A targa top model joins the coupe, doubling the U.S. Alfa offerings.
BIG SUR, California – We were driving up the Pacific Coast Highway, the ocean to our right, sheer cliffs to our left, when we noticed something unusual: A group of tourists stopped in a turnout, looking not out toward the water, but toward a cliff.
We slowed and followed their eyes, and saw, about 100 feet up, a lone California Condor sitting there, posing as if he was under contract from the local chamber of commerce.
This is notable not just because we got a rare good look at America’s largest bird, but because had we been in the coupe version of the 2015 Alfa Romeo 4C instead of the brand-new Spider, we likely wouldn’t have seen anything unless we slammed on the brakes and got out. Visibility – or lack of it – is one of the central drawbacks of the 4C Coupe, which is almost claustrophobic inside.
But since we were in the Spider, and had removed the cloth top – a hard-backed targa top, really, that you take off completely by undoing a few clips, then fold into quarters and stow in the trunk – and we just looked up and to the left, and there was the California Condor, which appeared to nod as we passed.
But others did nod, as the already-handsome 4C is one of the few cars that is actually better looking in convertible form. There are seven colors, all of them appropriate, with the most appropriate perhaps being the new Giallo Prototipo, otherwise known as “yellow.”
Inside, the 4C Coupe’s rear visibility is akin to the view the driver had out the front of a Sherman tank – through a slit, basically – and since the Spider isn’t a hatchback, you look rearward through an actual window. Much better.
The Spider is $10,000 more than the base 4C Coupe – $53,900 for the Coupe, $63,900 for the Spider, plus a healthy $1,595 for shipping. The Spider has more standard equipment than the Coupe, notably the “leather package,” replacing the Coupe’s cloth seats, and an Alpine sound system that, unlike the system in the last 4C I tested, doesn’t require written instructions and an engineering degree to operate.
Otherwise, it’s the same car as the 4C Coupe, both good and bad. Good is the gutsy little 1.75-liter turbocharged, direct-injected four-cylinder, with 237 horsepower and 258 pound-feet of torque, mated to the six-speed dual-clutch automatic transmission with paddle shifters. There is no manual; I’m not sure the foot box is wide enough for another pedal. Bad is a rather raspy, industrial-sounding exhaust note that proves “loud” isn’t always invigorating – sometimes, it’s just loud.
Good is a weight of under 2,500 pounds, just like the 4C Coupe, since the convertible adds just 22 pounds. That’s the advantage of the already-stiff aluminum and carbon fiber chassis and tub; there is zero cowl shake no matter how rough the pavement. The windshield glass is 10 percent thinner to save weight, and the windshield frame is carbon fiber.
Good is the suspension, which serves up a tolerable ride on bad roads, and a surprisingly gentle ride on smooth roads. And good, bad or somewhere in the middle, depending on your preference, is the unassisted rack and pinion steering, which I found a bit twitchy and light at speed, but others praised. Mostly, it made me miss the Lotus Elise.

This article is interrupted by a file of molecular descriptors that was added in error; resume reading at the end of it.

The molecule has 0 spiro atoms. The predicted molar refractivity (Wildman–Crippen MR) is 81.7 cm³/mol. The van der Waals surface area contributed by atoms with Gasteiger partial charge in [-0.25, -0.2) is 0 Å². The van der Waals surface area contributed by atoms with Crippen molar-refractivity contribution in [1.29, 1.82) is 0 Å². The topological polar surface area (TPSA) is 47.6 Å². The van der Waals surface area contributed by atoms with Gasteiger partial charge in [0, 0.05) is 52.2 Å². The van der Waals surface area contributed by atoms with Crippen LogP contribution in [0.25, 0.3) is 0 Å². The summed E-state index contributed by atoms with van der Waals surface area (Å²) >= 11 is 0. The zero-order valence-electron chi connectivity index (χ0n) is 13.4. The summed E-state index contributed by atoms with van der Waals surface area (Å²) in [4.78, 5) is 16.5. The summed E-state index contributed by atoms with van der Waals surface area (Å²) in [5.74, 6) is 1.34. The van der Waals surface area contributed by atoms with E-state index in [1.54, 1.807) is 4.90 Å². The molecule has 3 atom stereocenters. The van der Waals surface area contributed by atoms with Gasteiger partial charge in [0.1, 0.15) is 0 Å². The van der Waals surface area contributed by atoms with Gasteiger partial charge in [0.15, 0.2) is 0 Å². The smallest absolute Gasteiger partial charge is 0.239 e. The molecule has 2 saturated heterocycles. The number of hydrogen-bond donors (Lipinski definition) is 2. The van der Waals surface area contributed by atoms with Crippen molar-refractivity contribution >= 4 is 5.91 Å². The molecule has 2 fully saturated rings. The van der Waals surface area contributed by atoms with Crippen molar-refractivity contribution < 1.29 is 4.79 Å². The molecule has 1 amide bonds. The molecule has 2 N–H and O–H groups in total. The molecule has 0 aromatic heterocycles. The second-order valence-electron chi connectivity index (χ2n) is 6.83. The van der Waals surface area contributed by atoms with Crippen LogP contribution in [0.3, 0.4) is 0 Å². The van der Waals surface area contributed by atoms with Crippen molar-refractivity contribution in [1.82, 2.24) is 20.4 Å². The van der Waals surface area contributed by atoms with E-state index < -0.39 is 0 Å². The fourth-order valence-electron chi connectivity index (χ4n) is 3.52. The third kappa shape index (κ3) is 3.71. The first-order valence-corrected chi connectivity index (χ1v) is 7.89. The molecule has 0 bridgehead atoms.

I drove three different 4C Spiders at Mazda Raceway Laguna Seca, and all three felt exactly the same, which is good. Very good. The 4C Spider is light on its feet, predictable, forgiving, and an absolute blast to drive. The Pirelli tires were the same size on all the cars – 205/40ZR-18 front, 235/35ZR-19 rear, but the compound differed with the packages, but all were stellar. Brake feel was perfect, brake fade nonexistent.
The 4C Spider has Alfa’s console-mounted “DNA” performance mode switch, which you toggle to “dynamic,” or “normal,” or “all-weather.” “Dynamic” is excellent for the track, and frankly, for the road, too. “Normal” is how Alfa got the strong EPA mileage numbers – 24 mpg city, 34 mpg highway, 28 mpg combined – but if you are buying this car, you won’t be satisfied with the leisurely shifting of the transmission in the normal mode.
There is also a “race” mode, but Alfa advised us not to use it at the track unless we were absolutely certain of our ability – one journalist thought he was good, put the car in race mode, and learned otherwise, and the result was a dinged-up Alfa and a hopefully more humble journalist. Really, in dynamic mode, you have to genuinely overcook a corner for the stability control to intervene.
The most heavily-optioned car I drove had the Rosso Competizione Tri-Coat paint (otherwise known as “red,” $1,500); a Convenience Package ($1,800); a Track Package ($2,400); red brake calipers ($300), Racing Exhaust ($500), “dark gray” wheels ($2,500), xenon headlights ($1,000); sport seats ($500), and Pirelli AR Racing rubber ($1,200), for a total list price of $77,195. I’d keep the exhaust, the track package and the tires, and you can keep the rest – and have more than enough left over for the $3,500 optional carbon fiber top, if you want it. You can keep that, too, since it can’t be stored in the already-tiny rear trunk, and the soft top can. With the soft top stowed, there wasn’t even enough room left for my soft brief case.
Alfa Romeo is making a slow-but-sure push back into the U.S. market, with a new sedan that is being shown in Italy in two weeks, and an SUV heading our way as part of an eight-product offensive. I’ve gone on record as lukewarm about the 4C Coupe, but I like the 4C Spider a lot, and reasonably optioned, it’s a bargain compared to the six figures you’d pay for other Italian-built, mid-engine sports cars.